In the case of an emergency, you may not be able to access all areas of your car. Keeping your glove box stocked with safety items can give you quicker access to a few basics.
- Contact book with phone numbers
- Mini first aid kid
- Hand warmers
- Plastic bags/wipes (for sanitation)
Winter Clothing for Your Car
In case you must exit your car or walk to get help, it’s important to have proper winter clothing and layers that can keep you warm in freezing temperatures.
- Warm sweater
We hope this check-list helps you prepare for winter storms. Stop by Louie’s for all your winterizing needs. We’d love to help you put together your next emergency kit and choose the right items for your vehicle.
After the summer fun is done and the last camping day of fall has passed, it’s time to start thinking about winterizing your RV. Winterizing your RV may seem like a daunting task. But at Louie’s Ace Home Center, we have everything you need to get the job done. If you are staying in your RV, you are going to want to keep your water lines functional. Be sure to wrap your lines with foil and open your faucets slightly if you are planning to stay in the RV. If you are storing it, follow these simple steps to winterize your RV.
- Mind the water lines: You will need to drain and dry your water lines before storage. How do you do this? First, open the “petcock” and allow everything to drain except the water heater. What’s the petcock? The petcock is a small valve used for draining. It’s usually located by the water tank.
- Drain the holding tanks and open the faucets: Flush both tanks simultaneously. Some RVs come with a built-in tank system. If yours doesn’t, clean your tanks with a wand. Take the refuse to a dump station. Toilet, shower, sinks, open them all to winterize your RV. Flush the toilet until you are sure all the water has emptied out.
- Blow out the lines and seal them up: Purchase a compressed air adapter or blowout plug. Attach it to the water intake fitting and use a standard air compressor (like the ones you use to inflate the tires on your car) to blow out your water lines. This gets rid of excess water and prevents the dilution of your anti-freeze. Do this at a maximum of 50 psi. Replace your caps, close the faucets, and close the petcock. As a reminder, the petcock is the valve you opened to drain your water in the first place.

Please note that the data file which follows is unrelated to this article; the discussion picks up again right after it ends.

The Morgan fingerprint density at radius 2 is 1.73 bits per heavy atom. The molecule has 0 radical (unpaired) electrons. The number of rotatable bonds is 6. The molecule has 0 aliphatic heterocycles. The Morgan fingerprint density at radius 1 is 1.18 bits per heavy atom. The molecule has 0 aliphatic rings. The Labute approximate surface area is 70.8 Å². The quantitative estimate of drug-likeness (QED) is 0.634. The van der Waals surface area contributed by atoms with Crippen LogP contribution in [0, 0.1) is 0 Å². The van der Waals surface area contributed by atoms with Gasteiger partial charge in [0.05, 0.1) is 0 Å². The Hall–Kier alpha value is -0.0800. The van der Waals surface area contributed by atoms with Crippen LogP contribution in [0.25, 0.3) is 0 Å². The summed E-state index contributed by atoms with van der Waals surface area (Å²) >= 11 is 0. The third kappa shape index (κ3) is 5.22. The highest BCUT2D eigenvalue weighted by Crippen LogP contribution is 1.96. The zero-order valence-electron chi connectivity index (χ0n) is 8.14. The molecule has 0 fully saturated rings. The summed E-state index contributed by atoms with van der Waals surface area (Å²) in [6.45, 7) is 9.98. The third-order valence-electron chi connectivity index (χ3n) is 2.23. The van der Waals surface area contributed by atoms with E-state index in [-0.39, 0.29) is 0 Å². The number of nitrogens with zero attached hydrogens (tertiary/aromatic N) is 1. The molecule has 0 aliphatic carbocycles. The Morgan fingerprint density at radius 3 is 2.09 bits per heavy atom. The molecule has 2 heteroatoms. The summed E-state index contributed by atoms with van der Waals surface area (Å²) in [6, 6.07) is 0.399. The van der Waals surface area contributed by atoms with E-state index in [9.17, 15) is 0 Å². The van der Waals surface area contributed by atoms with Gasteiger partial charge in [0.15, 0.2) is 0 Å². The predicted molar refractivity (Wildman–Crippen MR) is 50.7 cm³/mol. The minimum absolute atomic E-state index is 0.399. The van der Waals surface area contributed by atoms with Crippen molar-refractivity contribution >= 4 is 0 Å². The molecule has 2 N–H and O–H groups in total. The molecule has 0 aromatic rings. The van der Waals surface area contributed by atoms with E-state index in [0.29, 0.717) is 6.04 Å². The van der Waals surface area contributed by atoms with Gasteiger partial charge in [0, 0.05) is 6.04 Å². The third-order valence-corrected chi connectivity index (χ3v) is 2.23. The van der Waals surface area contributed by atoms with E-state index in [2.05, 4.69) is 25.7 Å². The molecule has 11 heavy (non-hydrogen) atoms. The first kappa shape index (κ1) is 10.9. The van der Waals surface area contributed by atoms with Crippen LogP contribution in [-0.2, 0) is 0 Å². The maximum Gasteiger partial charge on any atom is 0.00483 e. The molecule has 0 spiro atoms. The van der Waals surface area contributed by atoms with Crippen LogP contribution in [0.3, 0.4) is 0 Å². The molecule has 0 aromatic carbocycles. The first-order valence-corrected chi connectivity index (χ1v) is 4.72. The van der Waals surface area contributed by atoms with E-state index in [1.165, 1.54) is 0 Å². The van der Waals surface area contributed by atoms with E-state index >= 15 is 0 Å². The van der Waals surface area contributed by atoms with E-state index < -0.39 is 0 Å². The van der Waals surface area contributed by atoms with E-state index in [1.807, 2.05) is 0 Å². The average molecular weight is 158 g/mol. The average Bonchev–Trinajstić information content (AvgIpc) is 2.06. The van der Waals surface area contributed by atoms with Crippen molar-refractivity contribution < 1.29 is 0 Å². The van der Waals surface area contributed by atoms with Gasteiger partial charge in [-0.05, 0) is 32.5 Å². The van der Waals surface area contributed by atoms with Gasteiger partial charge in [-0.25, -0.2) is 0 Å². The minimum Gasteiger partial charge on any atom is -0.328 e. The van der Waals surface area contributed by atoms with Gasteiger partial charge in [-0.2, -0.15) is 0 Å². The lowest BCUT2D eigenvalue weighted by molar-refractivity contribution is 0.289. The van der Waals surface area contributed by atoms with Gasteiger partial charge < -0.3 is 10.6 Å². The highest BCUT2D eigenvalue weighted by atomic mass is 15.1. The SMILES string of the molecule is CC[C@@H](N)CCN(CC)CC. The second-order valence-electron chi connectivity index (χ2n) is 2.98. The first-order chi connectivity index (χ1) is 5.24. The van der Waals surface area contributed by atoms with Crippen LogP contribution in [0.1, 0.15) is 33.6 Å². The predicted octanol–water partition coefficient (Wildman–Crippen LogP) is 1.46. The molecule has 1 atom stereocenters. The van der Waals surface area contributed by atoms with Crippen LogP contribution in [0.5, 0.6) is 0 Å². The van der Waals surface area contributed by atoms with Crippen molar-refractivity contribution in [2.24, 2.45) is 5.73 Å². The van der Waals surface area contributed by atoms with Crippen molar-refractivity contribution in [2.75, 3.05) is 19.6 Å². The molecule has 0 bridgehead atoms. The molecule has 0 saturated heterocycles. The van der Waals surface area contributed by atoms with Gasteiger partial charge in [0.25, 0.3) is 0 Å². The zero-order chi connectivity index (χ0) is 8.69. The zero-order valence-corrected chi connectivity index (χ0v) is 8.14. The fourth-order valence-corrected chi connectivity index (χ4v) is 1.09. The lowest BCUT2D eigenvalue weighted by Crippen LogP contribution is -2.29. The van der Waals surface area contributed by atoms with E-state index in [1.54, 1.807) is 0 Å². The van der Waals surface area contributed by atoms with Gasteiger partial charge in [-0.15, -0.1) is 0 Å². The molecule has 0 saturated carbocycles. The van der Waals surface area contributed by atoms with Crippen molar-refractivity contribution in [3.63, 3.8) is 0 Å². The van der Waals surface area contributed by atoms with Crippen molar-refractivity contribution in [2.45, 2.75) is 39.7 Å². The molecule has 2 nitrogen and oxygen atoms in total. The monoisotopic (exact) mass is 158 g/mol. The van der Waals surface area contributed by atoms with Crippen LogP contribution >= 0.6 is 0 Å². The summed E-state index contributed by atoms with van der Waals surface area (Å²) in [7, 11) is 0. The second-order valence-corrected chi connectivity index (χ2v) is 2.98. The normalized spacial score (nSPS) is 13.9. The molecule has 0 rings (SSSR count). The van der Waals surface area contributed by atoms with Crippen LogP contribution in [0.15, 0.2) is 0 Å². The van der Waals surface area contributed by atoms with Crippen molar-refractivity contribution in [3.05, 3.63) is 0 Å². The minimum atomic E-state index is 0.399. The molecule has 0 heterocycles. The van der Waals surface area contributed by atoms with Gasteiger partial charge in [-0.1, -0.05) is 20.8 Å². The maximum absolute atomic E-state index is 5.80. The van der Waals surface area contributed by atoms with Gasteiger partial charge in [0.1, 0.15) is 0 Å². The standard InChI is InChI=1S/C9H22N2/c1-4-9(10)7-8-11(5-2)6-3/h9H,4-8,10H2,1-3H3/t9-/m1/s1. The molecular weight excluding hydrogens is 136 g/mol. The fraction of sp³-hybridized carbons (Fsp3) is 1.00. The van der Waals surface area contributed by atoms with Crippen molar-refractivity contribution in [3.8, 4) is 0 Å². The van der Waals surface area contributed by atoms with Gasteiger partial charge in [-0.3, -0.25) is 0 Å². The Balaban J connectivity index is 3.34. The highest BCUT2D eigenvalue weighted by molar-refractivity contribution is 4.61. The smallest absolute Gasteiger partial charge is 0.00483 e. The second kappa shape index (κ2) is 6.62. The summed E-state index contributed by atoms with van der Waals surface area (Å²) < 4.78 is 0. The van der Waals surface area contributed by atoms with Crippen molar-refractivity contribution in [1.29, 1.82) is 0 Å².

- Detach the compressor and add anti-freeze to your lines: Make sure to detach the air compressor. This is an important step! You can add pink RV antifreeze from the inside with a hand pump from outside. You can also choose whether or not you want to use a bypass (note: bypasses require more anti-freeze). Do not drain the water heater before you have added your anti-freeze. You will use 2 to 3 gallons of anti-freeze. If you can’t bypass your water heater, you will need 6 to 10 gallons. After the anti-freeze is in, turn on your fresh water pump and let it run. This video demonstrates this process thoroughly.
- Turn on your faucets: Turn on the faucets and test the systems until they run pink. That’s how you know the anti-freeze has filled up your lines.
- Don’t forget about other appliances or to re-connect your lines: Toilets, washing machines, icemakers, and showers need anti-freeze too. Make sure they have anti-freeze to winterize an RV. You will drain your water heater last. Take it out of the anti-freeze jug and reconnect it to the fresh water tank.
To fully winterize your RV, be sure to remove any perishables, laundry, trash, and valuable items. Fix anything that is broken as it will make it easier to use the RV when its time. Cover all your vents and holes so pests don’t see your winterized RV as a place to get warm. Cover your RV with an RV cover, and don’t forget your tires, too. Some people lift their RVs to take the pressure off the tires as well.